Israel: Don't wait; hit the Iranian nuclear facilities now. The world will thank you for it.

    During the February 7 edition of his Fox News show, Sean Hannity said that "[t]here is a rise of Islamic extremism that is happening under [Obama's] watch, and he's not doing a thing," adding, "[h]e ought to be dropping bunker buster bombs on Iran's nuclear sites."

    On February 8, The Wall Street Journal's Bret Stephens appeared on Fox News' Happening Now to discuss his recent piece on whether Israel should bomb Iran. During the segment, Stephens said that "Israel should bomb Iran if it's going to strike decisively," adding: "If it's going to have a surgical attack that will set the Iranians back by six months or one year then the question becomes, What's the point of that? But if it's going to use a strike as a first stage in a broader program of regime change joined by the United States, then that's worthwhile." Stephens concluded the segment by saying:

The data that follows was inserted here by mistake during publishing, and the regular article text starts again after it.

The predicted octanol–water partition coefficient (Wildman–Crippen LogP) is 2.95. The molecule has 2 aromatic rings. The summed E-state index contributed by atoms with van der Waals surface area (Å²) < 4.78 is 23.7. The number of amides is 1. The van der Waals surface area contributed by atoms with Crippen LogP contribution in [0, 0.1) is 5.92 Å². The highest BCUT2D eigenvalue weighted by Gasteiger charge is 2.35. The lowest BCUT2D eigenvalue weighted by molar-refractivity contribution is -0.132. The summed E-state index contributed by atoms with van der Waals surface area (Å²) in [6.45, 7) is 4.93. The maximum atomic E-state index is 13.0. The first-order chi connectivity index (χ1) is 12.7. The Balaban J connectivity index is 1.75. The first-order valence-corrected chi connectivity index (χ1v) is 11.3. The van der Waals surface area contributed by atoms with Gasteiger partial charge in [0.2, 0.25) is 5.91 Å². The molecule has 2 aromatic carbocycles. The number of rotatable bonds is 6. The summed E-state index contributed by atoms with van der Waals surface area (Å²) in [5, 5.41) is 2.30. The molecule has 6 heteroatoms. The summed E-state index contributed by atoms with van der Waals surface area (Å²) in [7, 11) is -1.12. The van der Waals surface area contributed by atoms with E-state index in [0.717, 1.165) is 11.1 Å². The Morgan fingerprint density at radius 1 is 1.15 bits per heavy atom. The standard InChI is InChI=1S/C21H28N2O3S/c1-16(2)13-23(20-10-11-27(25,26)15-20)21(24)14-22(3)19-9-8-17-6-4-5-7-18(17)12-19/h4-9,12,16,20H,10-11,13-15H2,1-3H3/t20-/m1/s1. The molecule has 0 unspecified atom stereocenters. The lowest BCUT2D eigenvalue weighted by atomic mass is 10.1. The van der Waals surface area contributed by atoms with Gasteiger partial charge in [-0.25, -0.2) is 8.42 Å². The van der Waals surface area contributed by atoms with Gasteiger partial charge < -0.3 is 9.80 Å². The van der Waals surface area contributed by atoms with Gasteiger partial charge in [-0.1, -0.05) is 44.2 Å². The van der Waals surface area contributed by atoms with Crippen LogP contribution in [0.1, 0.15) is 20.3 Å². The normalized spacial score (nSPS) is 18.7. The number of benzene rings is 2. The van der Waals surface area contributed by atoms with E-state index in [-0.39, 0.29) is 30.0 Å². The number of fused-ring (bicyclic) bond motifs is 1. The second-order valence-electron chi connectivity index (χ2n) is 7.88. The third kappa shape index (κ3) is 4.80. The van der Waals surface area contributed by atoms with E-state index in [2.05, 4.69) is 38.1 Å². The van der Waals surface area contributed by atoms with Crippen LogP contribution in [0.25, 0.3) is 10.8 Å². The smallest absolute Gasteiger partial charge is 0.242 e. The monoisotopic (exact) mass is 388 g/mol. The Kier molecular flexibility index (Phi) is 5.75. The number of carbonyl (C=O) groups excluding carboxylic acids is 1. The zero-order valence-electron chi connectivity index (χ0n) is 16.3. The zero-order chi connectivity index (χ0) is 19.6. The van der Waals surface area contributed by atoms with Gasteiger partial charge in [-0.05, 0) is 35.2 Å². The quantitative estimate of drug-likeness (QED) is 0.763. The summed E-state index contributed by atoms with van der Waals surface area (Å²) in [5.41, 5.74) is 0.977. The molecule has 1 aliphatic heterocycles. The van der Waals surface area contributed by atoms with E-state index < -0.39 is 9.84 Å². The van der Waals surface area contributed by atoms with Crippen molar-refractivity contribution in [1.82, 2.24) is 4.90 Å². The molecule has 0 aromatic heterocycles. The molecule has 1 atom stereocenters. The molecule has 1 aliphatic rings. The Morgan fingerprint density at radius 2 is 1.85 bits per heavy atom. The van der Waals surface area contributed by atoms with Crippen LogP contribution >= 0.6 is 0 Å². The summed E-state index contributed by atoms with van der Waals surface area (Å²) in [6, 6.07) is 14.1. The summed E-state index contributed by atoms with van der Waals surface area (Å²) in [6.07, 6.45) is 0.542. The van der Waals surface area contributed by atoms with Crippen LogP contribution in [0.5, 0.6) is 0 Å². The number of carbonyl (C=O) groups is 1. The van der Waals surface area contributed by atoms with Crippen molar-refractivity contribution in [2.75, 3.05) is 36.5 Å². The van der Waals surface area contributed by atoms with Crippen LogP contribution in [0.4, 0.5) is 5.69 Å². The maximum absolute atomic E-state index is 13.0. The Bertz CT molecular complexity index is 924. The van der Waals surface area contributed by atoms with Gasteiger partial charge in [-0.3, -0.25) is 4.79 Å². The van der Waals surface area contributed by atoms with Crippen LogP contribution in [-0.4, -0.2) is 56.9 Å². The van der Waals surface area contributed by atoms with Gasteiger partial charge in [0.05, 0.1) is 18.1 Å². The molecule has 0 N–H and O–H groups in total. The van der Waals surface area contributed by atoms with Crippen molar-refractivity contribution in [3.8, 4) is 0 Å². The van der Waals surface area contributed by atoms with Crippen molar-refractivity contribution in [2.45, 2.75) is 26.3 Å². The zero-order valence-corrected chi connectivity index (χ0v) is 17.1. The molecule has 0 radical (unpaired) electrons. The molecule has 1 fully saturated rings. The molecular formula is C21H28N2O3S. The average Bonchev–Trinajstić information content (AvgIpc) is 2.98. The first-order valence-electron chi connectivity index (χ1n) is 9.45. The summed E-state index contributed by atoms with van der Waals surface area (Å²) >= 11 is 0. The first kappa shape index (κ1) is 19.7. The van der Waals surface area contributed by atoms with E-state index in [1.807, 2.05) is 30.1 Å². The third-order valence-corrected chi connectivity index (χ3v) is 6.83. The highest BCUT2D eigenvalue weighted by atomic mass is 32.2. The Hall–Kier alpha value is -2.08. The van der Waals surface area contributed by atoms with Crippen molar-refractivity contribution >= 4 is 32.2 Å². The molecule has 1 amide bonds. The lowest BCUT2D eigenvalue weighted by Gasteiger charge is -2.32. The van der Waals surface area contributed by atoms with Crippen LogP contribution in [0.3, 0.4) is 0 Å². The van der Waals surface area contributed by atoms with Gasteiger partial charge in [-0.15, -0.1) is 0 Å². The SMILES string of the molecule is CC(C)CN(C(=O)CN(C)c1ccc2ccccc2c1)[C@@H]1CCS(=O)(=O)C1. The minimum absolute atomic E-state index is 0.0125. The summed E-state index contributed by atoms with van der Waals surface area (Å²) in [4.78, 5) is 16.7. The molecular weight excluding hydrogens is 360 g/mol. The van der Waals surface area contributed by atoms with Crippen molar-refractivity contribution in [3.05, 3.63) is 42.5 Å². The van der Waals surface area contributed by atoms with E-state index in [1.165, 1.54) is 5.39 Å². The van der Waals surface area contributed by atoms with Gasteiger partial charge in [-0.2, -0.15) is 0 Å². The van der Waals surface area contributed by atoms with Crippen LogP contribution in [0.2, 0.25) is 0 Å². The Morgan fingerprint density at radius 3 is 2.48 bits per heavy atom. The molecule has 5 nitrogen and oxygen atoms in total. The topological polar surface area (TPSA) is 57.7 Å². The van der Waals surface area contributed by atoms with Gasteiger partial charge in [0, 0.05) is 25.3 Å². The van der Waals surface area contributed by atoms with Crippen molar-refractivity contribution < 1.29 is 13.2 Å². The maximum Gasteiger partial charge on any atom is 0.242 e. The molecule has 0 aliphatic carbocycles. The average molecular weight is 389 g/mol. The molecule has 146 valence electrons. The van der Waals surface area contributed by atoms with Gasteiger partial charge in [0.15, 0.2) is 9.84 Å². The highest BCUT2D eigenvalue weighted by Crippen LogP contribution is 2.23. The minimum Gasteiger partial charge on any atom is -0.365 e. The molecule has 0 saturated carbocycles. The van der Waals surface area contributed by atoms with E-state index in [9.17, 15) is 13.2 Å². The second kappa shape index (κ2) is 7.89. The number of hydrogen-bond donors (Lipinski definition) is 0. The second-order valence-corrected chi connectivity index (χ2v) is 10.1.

As the Israeli Defense Minister Ehud Barak put it, Iran is now entering what he calls a zone of immunity. They will have too much material too deeply buried to be susceptible to an Israeli strike. And that window is closing for them. Unless they take advantage of this opportunity they will have to live with a nuclear Iran, which will be devastating for Israel's interest.

    And on the February 12 edition of Fox News' America's News Headquarters, former New York City mayor Rudy Giuliani said that "if we don't become very serious and convince the Iranians that we will use significant military force to stop them they're going to just keep moving straight ahead," adding, "I think we're going to have to be prepared to use military force." He concluded: